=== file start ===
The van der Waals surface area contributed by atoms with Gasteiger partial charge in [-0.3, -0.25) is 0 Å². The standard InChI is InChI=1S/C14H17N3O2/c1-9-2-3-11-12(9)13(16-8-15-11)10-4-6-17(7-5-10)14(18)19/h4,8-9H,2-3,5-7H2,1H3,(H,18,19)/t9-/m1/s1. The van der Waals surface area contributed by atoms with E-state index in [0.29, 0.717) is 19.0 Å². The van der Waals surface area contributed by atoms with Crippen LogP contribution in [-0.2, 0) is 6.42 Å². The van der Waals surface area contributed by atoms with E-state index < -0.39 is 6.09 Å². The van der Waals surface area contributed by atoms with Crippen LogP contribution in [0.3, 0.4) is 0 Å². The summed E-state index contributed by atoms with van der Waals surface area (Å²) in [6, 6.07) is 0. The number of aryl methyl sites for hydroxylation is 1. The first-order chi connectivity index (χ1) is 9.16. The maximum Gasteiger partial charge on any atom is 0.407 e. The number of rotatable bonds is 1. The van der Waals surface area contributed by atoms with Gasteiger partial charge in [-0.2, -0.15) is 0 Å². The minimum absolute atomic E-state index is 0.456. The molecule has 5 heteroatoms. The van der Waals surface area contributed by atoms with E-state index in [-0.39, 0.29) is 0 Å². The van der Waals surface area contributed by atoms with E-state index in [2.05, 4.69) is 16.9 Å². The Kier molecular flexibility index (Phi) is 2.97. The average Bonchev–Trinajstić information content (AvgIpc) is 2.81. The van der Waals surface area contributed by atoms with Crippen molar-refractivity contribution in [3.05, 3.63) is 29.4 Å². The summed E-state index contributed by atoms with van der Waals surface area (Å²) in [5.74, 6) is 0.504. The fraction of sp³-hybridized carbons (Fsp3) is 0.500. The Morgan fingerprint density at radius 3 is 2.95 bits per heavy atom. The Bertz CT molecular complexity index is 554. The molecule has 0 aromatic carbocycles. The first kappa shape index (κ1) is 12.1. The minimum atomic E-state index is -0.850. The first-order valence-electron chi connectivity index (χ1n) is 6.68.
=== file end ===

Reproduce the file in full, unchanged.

The van der Waals surface area contributed by atoms with Gasteiger partial charge in [-0.3, -0.25) is 0 Å². The standard InChI is InChI=1S/C14H17N3O2/c1-9-2-3-11-12(9)13(16-8-15-11)10-4-6-17(7-5-10)14(18)19/h4,8-9H,2-3,5-7H2,1H3,(H,18,19)/t9-/m1/s1. The van der Waals surface area contributed by atoms with E-state index in [0.29, 0.717) is 19.0 Å². The van der Waals surface area contributed by atoms with Crippen LogP contribution in [-0.2, 0) is 6.42 Å². The van der Waals surface area contributed by atoms with E-state index < -0.39 is 6.09 Å². The van der Waals surface area contributed by atoms with Crippen LogP contribution in [0.3, 0.4) is 0 Å². The summed E-state index contributed by atoms with van der Waals surface area (Å²) in [6, 6.07) is 0. The number of aryl methyl sites for hydroxylation is 1. The first-order chi connectivity index (χ1) is 9.16. The maximum Gasteiger partial charge on any atom is 0.407 e. The number of rotatable bonds is 1. The van der Waals surface area contributed by atoms with Gasteiger partial charge in [-0.2, -0.15) is 0 Å². The minimum absolute atomic E-state index is 0.456. The molecule has 5 heteroatoms. The van der Waals surface area contributed by atoms with E-state index in [-0.39, 0.29) is 0 Å². The van der Waals surface area contributed by atoms with E-state index in [2.05, 4.69) is 16.9 Å². The Kier molecular flexibility index (Phi) is 2.97. The average Bonchev–Trinajstić information content (AvgIpc) is 2.81. The van der Waals surface area contributed by atoms with Crippen molar-refractivity contribution in [3.05, 3.63) is 29.4 Å². The summed E-state index contributed by atoms with van der Waals surface area (Å²) in [5.74, 6) is 0.504. The fraction of sp³-hybridized carbons (Fsp3) is 0.500. The Morgan fingerprint density at radius 3 is 2.95 bits per heavy atom. The Bertz CT molecular complexity index is 554. The molecule has 0 aromatic carbocycles. The first kappa shape index (κ1) is 12.1. The minimum atomic E-state index is -0.850. The first-order valence-electron chi connectivity index (χ1n) is 6.68.